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I can't honestly tell if this was an "audit" or not, but if it is, it really shouldn't be. I got onto the Suggested Edits review queue today and saw...

You have made too many incorrect reviews. For an example of a task you should have reviewed differently, see: https://stackoverflow.com/review/suggested-edits/11957533 Come back in 4 days to continue reviewing.

The problem is, that suggested edit that I (and several other people) approved was a legitimate formatting improvement on a C++ question, but the system seems convinced that it's spam.

Can someone please explain to me what went wrong? I've had no indication from the system over the past three days of reviewing that I failed any audits, so this message was a complete surprise to me.

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    It appears there is an on-going edit-war of-sorts over this: stackoverflow.com/posts/5124769/revisions – Alexander O'Mara Apr 11 '16 at 18:37
  • "but the system seems convinced that it's spam." How did you get this actually?? – πάντα ῥεῖ Apr 11 '16 at 18:37
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    While not very common, the indentation style used is a slight variation on the GNU style. I suspect these edits may be a crusade against this style or for some other style. – Alexander O'Mara Apr 11 '16 at 18:43
  • The note at the top: "This may be spam. Review carefully." However, it cites an "approve" as "incorrect," despite consensus. – CodeMouse92 Apr 11 '16 at 18:43
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    @AlexanderO'Mara, meh, I'm more an Allman-style person myself. I was looking at the indentation. And anyhow, it hit the review queue. Given the information I was presented, I could not POSSIBLY know there was an edit war, or that approving a change that looked fine to me would get me review-suspended. >.> – CodeMouse92 Apr 11 '16 at 18:44
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    If it was an audit, you wouldn't have been banned now. A mod banned you manually, because the mod feels that you (and the other reviewers for that review) reviewed incorrectly and approved a harmful edit. In general, edits should not be made just to change the indentation or personal style choices (given that those style choices do not make the post incredibly hard to read.) which is why your approval of that edit was incorrect. – Kendra Apr 11 '16 at 18:45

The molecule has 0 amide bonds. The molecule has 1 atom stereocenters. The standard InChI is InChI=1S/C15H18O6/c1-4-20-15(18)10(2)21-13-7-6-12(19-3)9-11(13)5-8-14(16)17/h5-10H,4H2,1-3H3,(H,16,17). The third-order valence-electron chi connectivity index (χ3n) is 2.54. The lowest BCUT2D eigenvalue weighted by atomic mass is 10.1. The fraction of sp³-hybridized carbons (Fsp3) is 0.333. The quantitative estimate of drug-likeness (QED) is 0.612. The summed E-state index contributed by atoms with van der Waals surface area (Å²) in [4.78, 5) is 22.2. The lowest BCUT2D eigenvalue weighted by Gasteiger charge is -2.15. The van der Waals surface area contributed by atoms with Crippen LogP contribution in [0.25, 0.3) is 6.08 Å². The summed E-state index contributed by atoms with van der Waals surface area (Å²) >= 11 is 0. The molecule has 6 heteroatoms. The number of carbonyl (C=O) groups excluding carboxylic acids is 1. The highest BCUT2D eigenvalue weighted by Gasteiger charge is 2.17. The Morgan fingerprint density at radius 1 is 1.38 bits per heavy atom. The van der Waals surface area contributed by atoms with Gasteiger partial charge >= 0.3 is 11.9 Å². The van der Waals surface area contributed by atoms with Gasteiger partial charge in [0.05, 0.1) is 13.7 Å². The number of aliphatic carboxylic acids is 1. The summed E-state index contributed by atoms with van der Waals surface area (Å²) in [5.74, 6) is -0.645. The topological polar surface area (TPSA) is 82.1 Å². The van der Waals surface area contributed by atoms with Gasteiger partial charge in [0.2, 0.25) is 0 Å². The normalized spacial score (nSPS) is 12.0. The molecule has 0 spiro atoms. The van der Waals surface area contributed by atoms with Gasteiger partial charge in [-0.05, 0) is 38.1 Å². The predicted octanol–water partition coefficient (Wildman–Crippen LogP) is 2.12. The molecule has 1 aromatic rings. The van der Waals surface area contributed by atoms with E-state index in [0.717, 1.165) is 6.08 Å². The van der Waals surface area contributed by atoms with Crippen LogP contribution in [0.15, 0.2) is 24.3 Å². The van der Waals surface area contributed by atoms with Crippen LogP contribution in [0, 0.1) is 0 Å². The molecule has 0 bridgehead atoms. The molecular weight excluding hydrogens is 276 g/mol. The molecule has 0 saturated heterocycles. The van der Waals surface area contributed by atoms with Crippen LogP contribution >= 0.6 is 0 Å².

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    @Kendra, grah, well, that would make sense. However, I think said mod forgot that things show up in review queue without the context to indicate an edit war. I've been edit reviewing for quite some time (look at my history), and I've gotten it down to a near automatic process with pretty good accuracy. I can't check every single edit manually for a dispute. – CodeMouse92 Apr 11 '16 at 18:46
  • @JasonMc92 Sorry, I edited to address why it was wrong, without needing the context of an edit war. Hit the enter button too soon is all. – Kendra Apr 11 '16 at 18:47
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    Round two: meta.stackoverflow.com/questions/265571/… – Brad Larson Apr 11 '16 at 19:29
  • The real question seems to be why people including moderators are trying to rollback changes approved by the OP aka community edits... – TylerH Apr 11 '16 at 22:50
  • And I see that the question still receives new edits right now. Have we learned nothing? Oh well, at least this last one changes something non-trivial in the code. – Mr Lister Apr 12 '16 at 6:21
  • @TylerH: Suggested edits attributed to Community are made by anonymous users. Suggested edits approved by Community are those accepted by the OP. Here we have the former. See meta.stackexchange.com/questions/76251/… – Matt Apr 12 '16 at 8:14
  • @Matt Oh, the Revisions page is a little unclear there – TylerH Apr 12 '16 at 12:52
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    The story continues: stackoverflow.com/review/suggested-edits/11990472 – honk Apr 12 '16 at 14:59
  • @honk, it looks like a similar issue. The problems would be (a) its an anonymous user edit, (b) 'color' changed to 'colour', and (c) bracket change. The good things, some capitalization and indentation fixed. We really need anonymous edits to come with a warning label for the many reviewers that don't know the rules yet. >.> – CodeMouse92 Apr 12 '16 at 15:02
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It wasn't an audit but, as someone has already pointed out, part of a long term troll of one user by another.